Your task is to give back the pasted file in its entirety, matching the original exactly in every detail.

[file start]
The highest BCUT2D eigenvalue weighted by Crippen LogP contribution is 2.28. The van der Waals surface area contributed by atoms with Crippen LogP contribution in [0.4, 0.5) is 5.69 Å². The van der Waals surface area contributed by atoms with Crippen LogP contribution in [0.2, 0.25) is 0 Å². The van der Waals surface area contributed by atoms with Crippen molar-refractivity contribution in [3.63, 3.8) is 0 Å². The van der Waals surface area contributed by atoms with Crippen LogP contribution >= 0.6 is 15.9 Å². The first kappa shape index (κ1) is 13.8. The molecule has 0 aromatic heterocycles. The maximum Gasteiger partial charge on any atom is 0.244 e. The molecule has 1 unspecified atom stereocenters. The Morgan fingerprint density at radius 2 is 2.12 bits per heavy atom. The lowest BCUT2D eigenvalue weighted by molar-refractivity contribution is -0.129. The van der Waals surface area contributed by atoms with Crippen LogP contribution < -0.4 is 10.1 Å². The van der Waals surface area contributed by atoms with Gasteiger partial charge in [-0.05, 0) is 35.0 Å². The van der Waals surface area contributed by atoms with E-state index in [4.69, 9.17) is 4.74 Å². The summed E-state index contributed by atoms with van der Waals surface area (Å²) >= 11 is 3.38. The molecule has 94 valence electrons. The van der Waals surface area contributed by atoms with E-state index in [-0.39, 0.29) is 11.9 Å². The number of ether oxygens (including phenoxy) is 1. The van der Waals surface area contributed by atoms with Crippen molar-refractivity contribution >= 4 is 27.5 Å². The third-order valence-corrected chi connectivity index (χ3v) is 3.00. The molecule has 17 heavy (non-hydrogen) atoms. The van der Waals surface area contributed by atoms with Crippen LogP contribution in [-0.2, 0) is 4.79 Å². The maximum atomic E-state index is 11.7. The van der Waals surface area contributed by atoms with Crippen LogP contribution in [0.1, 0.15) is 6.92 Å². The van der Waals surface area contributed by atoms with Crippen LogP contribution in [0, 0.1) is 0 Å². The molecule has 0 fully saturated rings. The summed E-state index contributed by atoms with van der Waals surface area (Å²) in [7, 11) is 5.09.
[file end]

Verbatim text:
The highest BCUT2D eigenvalue weighted by Crippen LogP contribution is 2.28. The van der Waals surface area contributed by atoms with Crippen LogP contribution in [0.4, 0.5) is 5.69 Å². The van der Waals surface area contributed by atoms with Crippen LogP contribution in [0.2, 0.25) is 0 Å². The van der Waals surface area contributed by atoms with Crippen molar-refractivity contribution in [3.63, 3.8) is 0 Å². The van der Waals surface area contributed by atoms with Crippen LogP contribution >= 0.6 is 15.9 Å². The first kappa shape index (κ1) is 13.8. The molecule has 0 aromatic heterocycles. The maximum Gasteiger partial charge on any atom is 0.244 e. The molecule has 1 unspecified atom stereocenters. The Morgan fingerprint density at radius 2 is 2.12 bits per heavy atom. The lowest BCUT2D eigenvalue weighted by molar-refractivity contribution is -0.129. The van der Waals surface area contributed by atoms with Crippen LogP contribution < -0.4 is 10.1 Å². The van der Waals surface area contributed by atoms with Gasteiger partial charge in [-0.05, 0) is 35.0 Å². The van der Waals surface area contributed by atoms with E-state index in [4.69, 9.17) is 4.74 Å². The summed E-state index contributed by atoms with van der Waals surface area (Å²) >= 11 is 3.38. The molecule has 94 valence electrons. The van der Waals surface area contributed by atoms with E-state index in [-0.39, 0.29) is 11.9 Å². The number of ether oxygens (including phenoxy) is 1. The van der Waals surface area contributed by atoms with Crippen molar-refractivity contribution >= 4 is 27.5 Å². The third-order valence-corrected chi connectivity index (χ3v) is 3.00. The molecule has 17 heavy (non-hydrogen) atoms. The van der Waals surface area contributed by atoms with Crippen LogP contribution in [-0.2, 0) is 4.79 Å². The maximum atomic E-state index is 11.7. The van der Waals surface area contributed by atoms with Crippen LogP contribution in [0.1, 0.15) is 6.92 Å². The van der Waals surface area contributed by atoms with Crippen LogP contribution in [0, 0.1) is 0 Å². The molecule has 0 fully saturated rings. The summed E-state index contributed by atoms with van der Waals surface area (Å²) in [7, 11) is 5.09.